The windshield wipers swished back and forth, pushing rain and ice into a wall along the windshield. Frankie leaned over the steering wheel, squinting to try to see through the downpour. Rachel fiddled with the radio as she stared out the window at the unbroken line of bare trees zipping past. Static crackled through the car, competing with tinkling of sleet against the windows and the whoosh of heat blasting out of vents.
Frankie cut his eyes over to Rachel. A few bars of music floated from the speakers before fading back to static. He thought it might have been “This is Halloween” from The Nightmare Before Christmas. “I can’t believe you didn’t write down the directions.”
Rachel stirred and turned away further, her reflection in the window showing the anger in her eyes. “It wasn’t my idea to go to some stupid party. I wanted to stay in and watch scary movies.”
“Funny. ‘I want to stay in and watch movies’ sounded a lot like ‘okay, sounds like fun’ when you said it.”
“Shut-up, Franklin.” He turned his gaze back to the blurred road, knuckles whitening on the wheel.
They drove in silence for a few miles. The car felt sluggish, but picked back up when he pressed the accelerator. Frankie heard a bang and the engine started knocking; the check engine light glowed in the darkness. “Damn it all!”
He gestured at the dashboard. “Something’s wrong with the damn engine!”
“There’s no reason to yell at me.” She leaned forward and peered through the deluge. “Do you see a light up there?”
He squinted harder. “Yeah. Maybe we can find a phone there…if we make it.”
The car sputtered and jerked, but managed to get them into town before dying. Main street was like a ghost town, except for one lit storefront. “Stay here. I’ll go see if they have a phone.” Frankie pulled his jacket over his head and bailed out of the car, running through the rain.
He reached the door of the lit building and burst through it, shaking the water from his hair and body. “Whew! Sucks out there.”
He paused as dozens of faces stared at him. He saw women dressed as flappers sitting with men dressed like extras from Saturday Night Fever. Men in zoot-suits played cards with cowboys, while women in 15th-century dresses served them drinks from large metal pitchers. Frankie’s eyes lit up. “Hey! You guys having a Halloween party?”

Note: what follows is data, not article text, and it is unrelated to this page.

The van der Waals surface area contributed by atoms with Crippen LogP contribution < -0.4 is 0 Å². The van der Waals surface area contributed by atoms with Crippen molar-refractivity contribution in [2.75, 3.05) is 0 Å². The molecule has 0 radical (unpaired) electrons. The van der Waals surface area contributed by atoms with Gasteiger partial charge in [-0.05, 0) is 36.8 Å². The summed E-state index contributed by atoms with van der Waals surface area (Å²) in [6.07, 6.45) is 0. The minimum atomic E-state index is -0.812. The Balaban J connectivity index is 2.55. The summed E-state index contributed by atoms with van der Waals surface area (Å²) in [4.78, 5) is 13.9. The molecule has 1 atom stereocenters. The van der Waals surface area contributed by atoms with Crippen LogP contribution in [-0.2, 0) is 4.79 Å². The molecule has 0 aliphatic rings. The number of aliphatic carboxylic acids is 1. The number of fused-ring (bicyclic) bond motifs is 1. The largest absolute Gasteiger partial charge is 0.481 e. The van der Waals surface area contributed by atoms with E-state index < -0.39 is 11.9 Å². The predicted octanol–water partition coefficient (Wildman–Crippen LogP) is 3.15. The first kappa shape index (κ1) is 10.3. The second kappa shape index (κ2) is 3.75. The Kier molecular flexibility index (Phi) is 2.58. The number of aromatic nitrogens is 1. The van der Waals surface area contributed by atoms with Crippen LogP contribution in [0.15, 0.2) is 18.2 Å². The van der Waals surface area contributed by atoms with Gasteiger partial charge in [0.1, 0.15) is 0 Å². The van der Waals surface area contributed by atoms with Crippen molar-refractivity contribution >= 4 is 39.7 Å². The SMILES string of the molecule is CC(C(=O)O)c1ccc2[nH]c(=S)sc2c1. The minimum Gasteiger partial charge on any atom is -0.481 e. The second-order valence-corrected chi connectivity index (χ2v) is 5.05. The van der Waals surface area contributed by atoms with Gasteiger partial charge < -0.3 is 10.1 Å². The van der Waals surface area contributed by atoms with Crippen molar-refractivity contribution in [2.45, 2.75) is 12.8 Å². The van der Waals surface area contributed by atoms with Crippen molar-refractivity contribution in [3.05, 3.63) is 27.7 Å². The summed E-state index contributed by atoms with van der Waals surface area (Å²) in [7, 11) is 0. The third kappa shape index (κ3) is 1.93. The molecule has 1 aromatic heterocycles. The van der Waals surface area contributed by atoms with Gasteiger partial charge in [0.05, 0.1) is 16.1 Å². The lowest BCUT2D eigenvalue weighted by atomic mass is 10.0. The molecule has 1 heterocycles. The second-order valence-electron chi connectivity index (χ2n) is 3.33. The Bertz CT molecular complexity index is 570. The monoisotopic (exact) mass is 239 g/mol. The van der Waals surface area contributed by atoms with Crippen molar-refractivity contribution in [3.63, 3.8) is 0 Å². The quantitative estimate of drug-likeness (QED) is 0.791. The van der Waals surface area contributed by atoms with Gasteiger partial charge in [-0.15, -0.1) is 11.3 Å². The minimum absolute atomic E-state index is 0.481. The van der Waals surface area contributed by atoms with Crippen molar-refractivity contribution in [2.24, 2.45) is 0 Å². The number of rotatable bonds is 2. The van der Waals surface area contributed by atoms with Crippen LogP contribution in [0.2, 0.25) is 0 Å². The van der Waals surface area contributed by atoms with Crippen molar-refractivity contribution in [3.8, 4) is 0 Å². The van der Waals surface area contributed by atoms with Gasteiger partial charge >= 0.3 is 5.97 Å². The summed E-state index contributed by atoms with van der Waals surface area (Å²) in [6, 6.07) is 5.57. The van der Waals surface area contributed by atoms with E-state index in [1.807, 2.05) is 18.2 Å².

“GET OUT!” A man dressed like a Revolutionary War soldier limped out from behind the bar. “Leave! We don’t want you here.”
Frankie held up placating hands. “Listen, man, my car died and I need a phone. No need for any drama.”
“We don’t have any phones! Leave now!”
Frankie’s fists curled into balls. “What’s your problem? It’s freezing out there…” He stopped and backed up when the soldier pulled a musket down from the wall and aimed it at him. Chairs scraped the floor as all the sitting men stood. Frankie noticed they all had guns. “Whoa! Easy, fellas. I don’t want any trouble.”
The soldier fired the musket into the ceiling and weapons filled the hands of the other men. “GET OUT!”
Frankie turned and ran. He raced down the street. Rachel started to get out of the car. “GET IN!”
She got back in the car, her confusion plain. Frankie jerked open his door and jumped inside. The car started up with a roar, and he slammed down the gas. Wheels smoked and the car fishtailed a bit in the slush as he zoomed down the street, out of the crazed town and back into the forested road.
“What the hell’s going on?”
“Those crazy bastards were going to kill me!”
The radio clicked on and a few bars of “This is Halloween” appeared then faded. Something in the engine banged and the check engine light glowed in the darkness. “I can’t believe this!” Frankie shouted.
Rachel looked out the windshield. “It looks like there’s another town just ahead.”
“Hopefully they aren’t crazy.”
The car sputtered and jerked, but brought them into town before dying. They rolled to a stop and a flash of lightning highlighted the Revolutionary soldier. He opened the car door, a look of sadness on his face. “I had hoped we got you out of here in time, but I fear not.”
He took off his hat and held it over his heart. “Welcome to New Roanoke, your new home…forever.”
Word Count: 750
Speakeasy time again. Hope you enjoyed the story. Head on over to their site and check out some great stories by some great writers. Enter your own and join in the fun. This week they’re giving away a copy of American Supernatural Tales and New Cthulhu: The Recent Weird to some lucky winners.
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